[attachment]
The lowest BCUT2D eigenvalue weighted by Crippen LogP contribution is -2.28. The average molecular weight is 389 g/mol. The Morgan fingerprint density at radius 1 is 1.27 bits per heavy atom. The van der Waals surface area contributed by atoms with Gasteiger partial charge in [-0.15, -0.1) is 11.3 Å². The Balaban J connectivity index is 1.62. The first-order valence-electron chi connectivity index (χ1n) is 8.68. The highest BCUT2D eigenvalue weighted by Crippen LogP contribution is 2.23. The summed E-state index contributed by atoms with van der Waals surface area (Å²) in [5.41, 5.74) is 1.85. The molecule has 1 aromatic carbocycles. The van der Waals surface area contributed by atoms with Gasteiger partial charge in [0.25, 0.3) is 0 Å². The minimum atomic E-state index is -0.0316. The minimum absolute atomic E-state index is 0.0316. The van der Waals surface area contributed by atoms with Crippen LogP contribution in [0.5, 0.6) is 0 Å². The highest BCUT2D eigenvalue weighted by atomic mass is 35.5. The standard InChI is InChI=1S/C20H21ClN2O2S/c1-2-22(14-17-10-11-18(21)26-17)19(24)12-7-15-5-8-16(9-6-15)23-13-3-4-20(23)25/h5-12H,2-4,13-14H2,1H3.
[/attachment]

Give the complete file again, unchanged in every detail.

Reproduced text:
The lowest BCUT2D eigenvalue weighted by Crippen LogP contribution is -2.28. The average molecular weight is 389 g/mol. The Morgan fingerprint density at radius 1 is 1.27 bits per heavy atom. The van der Waals surface area contributed by atoms with Gasteiger partial charge in [-0.15, -0.1) is 11.3 Å². The Balaban J connectivity index is 1.62. The first-order valence-electron chi connectivity index (χ1n) is 8.68. The highest BCUT2D eigenvalue weighted by Crippen LogP contribution is 2.23. The summed E-state index contributed by atoms with van der Waals surface area (Å²) in [5.41, 5.74) is 1.85. The molecule has 1 aromatic carbocycles. The van der Waals surface area contributed by atoms with Gasteiger partial charge in [0.25, 0.3) is 0 Å². The minimum atomic E-state index is -0.0316. The minimum absolute atomic E-state index is 0.0316. The van der Waals surface area contributed by atoms with Crippen LogP contribution in [0.5, 0.6) is 0 Å². The highest BCUT2D eigenvalue weighted by atomic mass is 35.5. The standard InChI is InChI=1S/C20H21ClN2O2S/c1-2-22(14-17-10-11-18(21)26-17)19(24)12-7-15-5-8-16(9-6-15)23-13-3-4-20(23)25/h5-12H,2-4,13-14H2,1H3.